"Lamargate" is a term (coined by a member of the Students for an Orwellian Society) to describe the illegal endorsement of political candidates such as Lamar Heystek1 by ASUCD. Because of the way that ASUCD files its taxes, they are forbidden from endorsing political candidates. They did so anyway:
During late fall quarter, 2004, it became clear that the issue would basically blow over. Additional legislation was passed to make future endorsements' legality more clear.
Because of these endorsements, ASUCD might have needed to pay back tens of thousand of dollars in taxes, possibly millions had the IRS decide to impose fines. Igor Birman and the Davis College Republicans are credited as being the first to tell ASUCD to stop the endorsements. Igor notified the ASUCD Executive Office in an open letter that their activities were illegal and gave them something like two or three weeks to cease and desist or else he would notify the IRS. ASUCD in response publicly stated that they were doing nothing illegal. Despite the testimony by a law professor interviewed by an Aggie reporter on the subject who said yes it was illegal, they did not appear at that time to actually investigate the legality. Igor consequently informed the IRS, who eventually informed ASUCD that yes they were behaving illegally, and apparently the IRS has been working with ASUCD to investigate the situation and see that ASUCD ceases endorsements.
After the scandal came to attention, the Senate passed a constitutional amendment explicitly stating that endorsements are in conflict with tax code and are thereby prohibited. The amendment was on the ballot during the Winter 2005 ASUCD Election, and passed. This showed the IRS that the situation would be remedied.
In conclusion, as of April 11, 2005, the IRS has stated the following:
After learning of the prohibition from participating or intervening in a political campaign, your organization stopped passing resolutions in support of or against candidates for political office. You also intend to train newly elected officers and Senators on the prohibition from directly or indirectly participating or intervening in any political campaign. And you intend to amend your Constitution to include language that prohibits participating or intervening in any political campaign.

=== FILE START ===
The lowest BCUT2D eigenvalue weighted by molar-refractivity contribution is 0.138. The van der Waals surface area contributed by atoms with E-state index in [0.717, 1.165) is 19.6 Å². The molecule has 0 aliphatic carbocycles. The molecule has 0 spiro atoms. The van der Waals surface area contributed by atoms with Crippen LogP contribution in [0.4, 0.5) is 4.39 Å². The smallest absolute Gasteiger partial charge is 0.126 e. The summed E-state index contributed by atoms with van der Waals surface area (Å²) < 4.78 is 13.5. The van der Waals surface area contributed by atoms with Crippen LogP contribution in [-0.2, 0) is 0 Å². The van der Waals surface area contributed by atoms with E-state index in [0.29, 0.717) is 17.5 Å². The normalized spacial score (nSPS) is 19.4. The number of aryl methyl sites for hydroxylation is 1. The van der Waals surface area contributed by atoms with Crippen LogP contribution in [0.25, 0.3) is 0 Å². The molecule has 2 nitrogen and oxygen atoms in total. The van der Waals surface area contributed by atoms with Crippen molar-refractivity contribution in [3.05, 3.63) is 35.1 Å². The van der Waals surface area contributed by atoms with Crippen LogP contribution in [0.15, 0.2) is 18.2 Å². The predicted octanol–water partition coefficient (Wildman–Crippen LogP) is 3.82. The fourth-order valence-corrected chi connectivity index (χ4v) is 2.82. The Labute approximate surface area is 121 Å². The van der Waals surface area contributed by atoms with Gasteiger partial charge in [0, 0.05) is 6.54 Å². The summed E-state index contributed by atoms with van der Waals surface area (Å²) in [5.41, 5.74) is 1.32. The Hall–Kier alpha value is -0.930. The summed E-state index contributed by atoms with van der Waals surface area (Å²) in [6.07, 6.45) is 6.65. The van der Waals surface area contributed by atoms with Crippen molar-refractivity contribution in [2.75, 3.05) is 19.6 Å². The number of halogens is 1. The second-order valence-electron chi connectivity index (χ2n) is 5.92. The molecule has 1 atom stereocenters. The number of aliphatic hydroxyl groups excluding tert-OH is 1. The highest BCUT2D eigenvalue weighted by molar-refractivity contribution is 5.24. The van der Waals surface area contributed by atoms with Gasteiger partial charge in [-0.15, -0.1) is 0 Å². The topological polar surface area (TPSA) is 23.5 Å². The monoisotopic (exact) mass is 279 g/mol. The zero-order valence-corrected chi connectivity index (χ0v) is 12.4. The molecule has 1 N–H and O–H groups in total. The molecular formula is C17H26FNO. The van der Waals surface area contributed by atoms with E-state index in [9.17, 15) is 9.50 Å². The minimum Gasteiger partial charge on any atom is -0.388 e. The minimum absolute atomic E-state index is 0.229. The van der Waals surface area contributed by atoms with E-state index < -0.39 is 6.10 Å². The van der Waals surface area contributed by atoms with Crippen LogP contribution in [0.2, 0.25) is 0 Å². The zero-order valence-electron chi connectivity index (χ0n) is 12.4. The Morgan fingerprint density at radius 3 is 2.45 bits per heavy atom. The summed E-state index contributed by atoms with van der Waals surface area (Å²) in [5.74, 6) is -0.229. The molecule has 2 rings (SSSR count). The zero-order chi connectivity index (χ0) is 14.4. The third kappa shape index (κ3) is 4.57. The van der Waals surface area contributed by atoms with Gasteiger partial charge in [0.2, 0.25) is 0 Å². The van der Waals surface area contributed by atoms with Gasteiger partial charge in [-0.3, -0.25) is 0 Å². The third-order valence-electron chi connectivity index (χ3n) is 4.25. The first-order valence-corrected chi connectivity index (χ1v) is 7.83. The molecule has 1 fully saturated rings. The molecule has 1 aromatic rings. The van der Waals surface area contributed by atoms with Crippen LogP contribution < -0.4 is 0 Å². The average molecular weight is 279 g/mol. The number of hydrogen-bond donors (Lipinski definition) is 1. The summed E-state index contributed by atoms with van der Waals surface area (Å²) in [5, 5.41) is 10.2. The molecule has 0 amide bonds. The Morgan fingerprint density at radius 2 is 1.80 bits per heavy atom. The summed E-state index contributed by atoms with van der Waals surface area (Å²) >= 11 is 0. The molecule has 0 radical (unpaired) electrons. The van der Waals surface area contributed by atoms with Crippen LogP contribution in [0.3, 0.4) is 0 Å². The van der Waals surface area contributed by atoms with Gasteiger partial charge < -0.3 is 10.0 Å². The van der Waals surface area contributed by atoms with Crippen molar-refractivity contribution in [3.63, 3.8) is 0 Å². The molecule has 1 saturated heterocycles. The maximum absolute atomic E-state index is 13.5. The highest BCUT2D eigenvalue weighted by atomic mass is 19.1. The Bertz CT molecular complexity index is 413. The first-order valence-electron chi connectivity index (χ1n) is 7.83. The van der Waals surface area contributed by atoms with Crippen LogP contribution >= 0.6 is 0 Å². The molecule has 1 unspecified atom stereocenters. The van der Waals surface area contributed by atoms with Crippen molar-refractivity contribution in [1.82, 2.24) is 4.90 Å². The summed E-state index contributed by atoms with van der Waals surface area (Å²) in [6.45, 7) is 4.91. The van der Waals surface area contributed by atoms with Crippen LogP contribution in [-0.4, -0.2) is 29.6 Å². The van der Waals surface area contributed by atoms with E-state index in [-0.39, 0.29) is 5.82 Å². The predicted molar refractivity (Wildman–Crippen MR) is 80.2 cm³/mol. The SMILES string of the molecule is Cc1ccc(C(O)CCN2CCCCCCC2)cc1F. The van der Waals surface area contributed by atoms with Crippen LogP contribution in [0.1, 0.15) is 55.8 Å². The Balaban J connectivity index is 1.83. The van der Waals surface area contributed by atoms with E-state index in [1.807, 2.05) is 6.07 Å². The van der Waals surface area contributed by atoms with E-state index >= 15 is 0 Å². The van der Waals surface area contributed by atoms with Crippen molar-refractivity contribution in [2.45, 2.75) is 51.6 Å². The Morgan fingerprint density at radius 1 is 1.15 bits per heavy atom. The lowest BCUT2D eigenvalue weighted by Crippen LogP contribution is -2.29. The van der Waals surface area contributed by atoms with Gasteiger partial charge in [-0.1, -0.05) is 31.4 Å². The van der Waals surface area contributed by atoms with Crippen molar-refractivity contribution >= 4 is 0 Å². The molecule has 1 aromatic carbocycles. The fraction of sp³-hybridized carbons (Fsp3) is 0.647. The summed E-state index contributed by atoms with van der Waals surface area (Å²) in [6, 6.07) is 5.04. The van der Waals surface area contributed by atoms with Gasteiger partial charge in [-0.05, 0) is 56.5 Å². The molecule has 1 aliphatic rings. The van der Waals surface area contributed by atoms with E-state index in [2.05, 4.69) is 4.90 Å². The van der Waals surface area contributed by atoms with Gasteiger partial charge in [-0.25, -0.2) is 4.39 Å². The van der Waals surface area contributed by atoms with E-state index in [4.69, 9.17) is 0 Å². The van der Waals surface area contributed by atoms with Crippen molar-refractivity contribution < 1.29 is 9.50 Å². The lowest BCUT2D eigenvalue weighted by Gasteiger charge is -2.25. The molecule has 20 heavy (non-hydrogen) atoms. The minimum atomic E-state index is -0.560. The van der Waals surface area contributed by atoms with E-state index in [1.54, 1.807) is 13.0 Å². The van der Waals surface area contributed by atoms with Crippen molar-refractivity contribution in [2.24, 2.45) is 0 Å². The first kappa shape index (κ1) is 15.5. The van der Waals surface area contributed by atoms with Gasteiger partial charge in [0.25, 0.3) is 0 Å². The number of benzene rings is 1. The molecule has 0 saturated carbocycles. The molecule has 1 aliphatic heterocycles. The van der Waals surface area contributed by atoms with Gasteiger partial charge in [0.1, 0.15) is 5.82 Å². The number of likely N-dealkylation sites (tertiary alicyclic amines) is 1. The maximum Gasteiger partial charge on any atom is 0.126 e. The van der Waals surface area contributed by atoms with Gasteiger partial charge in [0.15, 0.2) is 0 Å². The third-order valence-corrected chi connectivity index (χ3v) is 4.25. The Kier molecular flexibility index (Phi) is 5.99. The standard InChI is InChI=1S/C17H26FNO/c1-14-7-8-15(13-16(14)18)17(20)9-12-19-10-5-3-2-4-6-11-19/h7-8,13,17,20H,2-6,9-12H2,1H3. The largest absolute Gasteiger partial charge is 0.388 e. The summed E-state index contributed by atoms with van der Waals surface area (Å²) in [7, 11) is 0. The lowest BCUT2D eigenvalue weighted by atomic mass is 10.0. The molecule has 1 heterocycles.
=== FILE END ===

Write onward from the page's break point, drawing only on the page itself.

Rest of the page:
Due to your corrective actions, we do not intend to propose revocation of your tax-exempt status. However, if your organization participates or intervenes in any future political campaign you may jeopardize your tax-exempt status.
By this time, the Constitutional Amendment had already passed.
According to the Dictionary of Newspeak, 2nd edition, Lamargate is defined as: "A series of scandals occurring during the Student Focus and L.E.A.D. administration in which members of the legislative branch issued illegal political endorsements for their perceived allies and brought an IRS audit for violation of the tax code and the public trust." This definition appeared on a flyer for Students for an Orwellian Society, as a way of promoting the SOSSS slate. The threat to ASUCD was very real at the time, so it became an important issue in the Fall 2004 ASUCD election.
"Lamargate" is somewhat of a misnomer, as within something like a three month period ASUCD went around endorsing practically everything they could, Lamar being merely the tip of a very large and scandalous iceberg. But since Lamar doesn't mind, the name stays. After all, the Watergate Hotel didn't cause the scandal that made it world-famous.
Going even further back, in September of 1980 there was an amount of controversy regarding the ASUCD endorsement of Robert Burnside. ASUCD had a long history of endorsing political candidates, and it seems this era is over.
- 1Lamar Heystek unsuccessfully ran for Davis City Council in 2004, when this endorsement took place. He later captured a council seat in 2006.